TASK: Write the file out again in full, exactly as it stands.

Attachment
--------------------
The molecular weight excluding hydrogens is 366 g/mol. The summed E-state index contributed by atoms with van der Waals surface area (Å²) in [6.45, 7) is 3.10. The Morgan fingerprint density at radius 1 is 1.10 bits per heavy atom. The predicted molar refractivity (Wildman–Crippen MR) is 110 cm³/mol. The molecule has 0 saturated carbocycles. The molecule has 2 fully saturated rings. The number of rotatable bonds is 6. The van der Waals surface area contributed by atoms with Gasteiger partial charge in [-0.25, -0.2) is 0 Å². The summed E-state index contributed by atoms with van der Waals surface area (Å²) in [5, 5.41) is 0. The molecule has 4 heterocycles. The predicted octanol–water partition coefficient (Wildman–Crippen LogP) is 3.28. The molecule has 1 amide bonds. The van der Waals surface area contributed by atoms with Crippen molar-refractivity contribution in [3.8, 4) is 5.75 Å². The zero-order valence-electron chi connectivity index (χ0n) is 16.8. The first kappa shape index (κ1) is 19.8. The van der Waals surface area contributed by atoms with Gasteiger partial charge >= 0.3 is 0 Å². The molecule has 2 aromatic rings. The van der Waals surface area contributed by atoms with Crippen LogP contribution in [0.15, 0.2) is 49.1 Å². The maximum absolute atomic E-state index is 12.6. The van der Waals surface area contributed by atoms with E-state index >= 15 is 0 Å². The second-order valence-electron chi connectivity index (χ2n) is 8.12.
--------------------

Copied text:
The molecular weight excluding hydrogens is 366 g/mol. The summed E-state index contributed by atoms with van der Waals surface area (Å²) in [6.45, 7) is 3.10. The Morgan fingerprint density at radius 1 is 1.10 bits per heavy atom. The predicted molar refractivity (Wildman–Crippen MR) is 110 cm³/mol. The molecule has 0 saturated carbocycles. The molecule has 2 fully saturated rings. The number of rotatable bonds is 6. The van der Waals surface area contributed by atoms with Gasteiger partial charge in [-0.25, -0.2) is 0 Å². The summed E-state index contributed by atoms with van der Waals surface area (Å²) in [5, 5.41) is 0. The molecule has 4 heterocycles. The predicted octanol–water partition coefficient (Wildman–Crippen LogP) is 3.28. The molecule has 1 amide bonds. The van der Waals surface area contributed by atoms with Crippen molar-refractivity contribution in [3.8, 4) is 5.75 Å². The zero-order valence-electron chi connectivity index (χ0n) is 16.8. The first kappa shape index (κ1) is 19.8. The van der Waals surface area contributed by atoms with Gasteiger partial charge >= 0.3 is 0 Å². The molecule has 2 aromatic rings. The van der Waals surface area contributed by atoms with Crippen LogP contribution in [0.15, 0.2) is 49.1 Å². The maximum absolute atomic E-state index is 12.6. The van der Waals surface area contributed by atoms with E-state index >= 15 is 0 Å². The second-order valence-electron chi connectivity index (χ2n) is 8.12.